New Trese Graphic Novella at Rogue

Posted by Paolo Chikiamco On December - 7 - 2009


For all you Trese fans out there, a new novella entitled Masquerade (or Case File # 1031) has been uploaded to Rogue magazine, with a story by Trese scribe Budjette Tan and art by Mark Torres. It’s nice to see Trese stories appearing in different formats, and it does seem to allow for the possibility of more frequent releases of related content even when co-creator Kajo Baldisimo is busy/unavailable.

FHM Interviews Budjette Tan

Posted by Paolo Chikiamco On November - 20 - 2009

Budjette Tan has an interview up on FHM, which deals with his writing in general, as well as Underpass. You can find it here (somewhat NSFW of course, unless your boss will really believe you were at a Men’s mag site for the articles) or on Budjette’s blog here.


[Picture of Budjette sourced from the abovementioned FHM interview.]

Madrigal-Gonzalez Best First Book Award for 2009

Posted by Paolo Chikiamco On November - 20 - 2009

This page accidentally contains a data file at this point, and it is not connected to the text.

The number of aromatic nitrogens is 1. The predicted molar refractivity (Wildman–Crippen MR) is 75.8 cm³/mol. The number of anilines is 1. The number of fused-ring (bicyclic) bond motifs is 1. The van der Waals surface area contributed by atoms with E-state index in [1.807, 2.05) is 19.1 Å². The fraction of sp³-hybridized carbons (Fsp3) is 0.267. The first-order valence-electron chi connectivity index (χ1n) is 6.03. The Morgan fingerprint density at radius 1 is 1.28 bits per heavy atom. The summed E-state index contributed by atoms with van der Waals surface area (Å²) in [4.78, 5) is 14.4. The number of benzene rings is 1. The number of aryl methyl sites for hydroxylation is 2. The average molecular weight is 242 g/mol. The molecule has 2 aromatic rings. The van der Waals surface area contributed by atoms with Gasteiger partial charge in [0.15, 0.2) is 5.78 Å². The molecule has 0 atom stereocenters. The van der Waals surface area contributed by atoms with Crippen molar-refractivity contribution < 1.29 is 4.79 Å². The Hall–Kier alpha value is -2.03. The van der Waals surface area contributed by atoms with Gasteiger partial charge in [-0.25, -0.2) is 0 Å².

The UP Institute of Creative Writing and the Madrigal-Gonzalez family have just announced the nominees for the Madrigal-Gonzalez Best First Book Award for 2009, and we’re pleased to see recognition to the first Trese graphic novel (by Budjette Tan and Kajo Baldisimo), Murder on Balete Drive…  albeit the announcement/post up on seems to imply that it was not an easy decision (or at the very least whatever committee decided this knew that it might be taking some heat):

This year’s selection mirrors the changing landscape of Philippine literature as it includes the bestselling graphic novel Trese, a collaboration between Tan and Baldisimo—a possibly controversial inclusion among purist circles.


Also up for the award is Spec Fic author (well, more like “Boundaries? What boundaries?” author) Adam David’s “The El Bimbo Variations.” From Adam’s twitter feed, it also appears that this is also the first time a self-published book has been nominated. Changing landscape of Philippine literature indeed…